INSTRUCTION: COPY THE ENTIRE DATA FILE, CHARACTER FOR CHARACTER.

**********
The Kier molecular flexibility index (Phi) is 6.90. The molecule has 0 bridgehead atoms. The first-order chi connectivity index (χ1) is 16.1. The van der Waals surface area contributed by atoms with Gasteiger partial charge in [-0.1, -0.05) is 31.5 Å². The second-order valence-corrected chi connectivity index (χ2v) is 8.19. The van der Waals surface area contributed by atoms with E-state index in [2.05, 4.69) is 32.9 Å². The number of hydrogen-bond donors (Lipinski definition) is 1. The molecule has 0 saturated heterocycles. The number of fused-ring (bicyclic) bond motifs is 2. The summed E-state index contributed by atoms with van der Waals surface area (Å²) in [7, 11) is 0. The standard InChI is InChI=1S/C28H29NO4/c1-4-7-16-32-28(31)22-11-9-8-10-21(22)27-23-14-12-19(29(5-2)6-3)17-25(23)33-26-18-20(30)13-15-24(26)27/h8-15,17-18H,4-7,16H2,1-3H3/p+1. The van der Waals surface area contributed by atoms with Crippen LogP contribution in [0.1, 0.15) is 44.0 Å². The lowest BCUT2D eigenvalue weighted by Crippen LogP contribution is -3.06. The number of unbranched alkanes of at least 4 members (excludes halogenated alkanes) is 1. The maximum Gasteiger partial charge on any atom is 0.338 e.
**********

The Kier molecular flexibility index (Phi) is 6.90. The molecule has 0 bridgehead atoms. The first-order chi connectivity index (χ1) is 16.1. The van der Waals surface area contributed by atoms with Gasteiger partial charge in [-0.1, -0.05) is 31.5 Å². The second-order valence-corrected chi connectivity index (χ2v) is 8.19. The van der Waals surface area contributed by atoms with E-state index in [2.05, 4.69) is 32.9 Å². The number of hydrogen-bond donors (Lipinski definition) is 1. The molecule has 0 saturated heterocycles. The number of fused-ring (bicyclic) bond motifs is 2. The summed E-state index contributed by atoms with van der Waals surface area (Å²) in [7, 11) is 0. The standard InChI is InChI=1S/C28H29NO4/c1-4-7-16-32-28(31)22-11-9-8-10-21(22)27-23-14-12-19(29(5-2)6-3)17-25(23)33-26-18-20(30)13-15-24(26)27/h8-15,17-18H,4-7,16H2,1-3H3/p+1. The van der Waals surface area contributed by atoms with Crippen LogP contribution in [0.1, 0.15) is 44.0 Å². The lowest BCUT2D eigenvalue weighted by Crippen LogP contribution is -3.06. The number of unbranched alkanes of at least 4 members (excludes halogenated alkanes) is 1. The maximum Gasteiger partial charge on any atom is 0.338 e.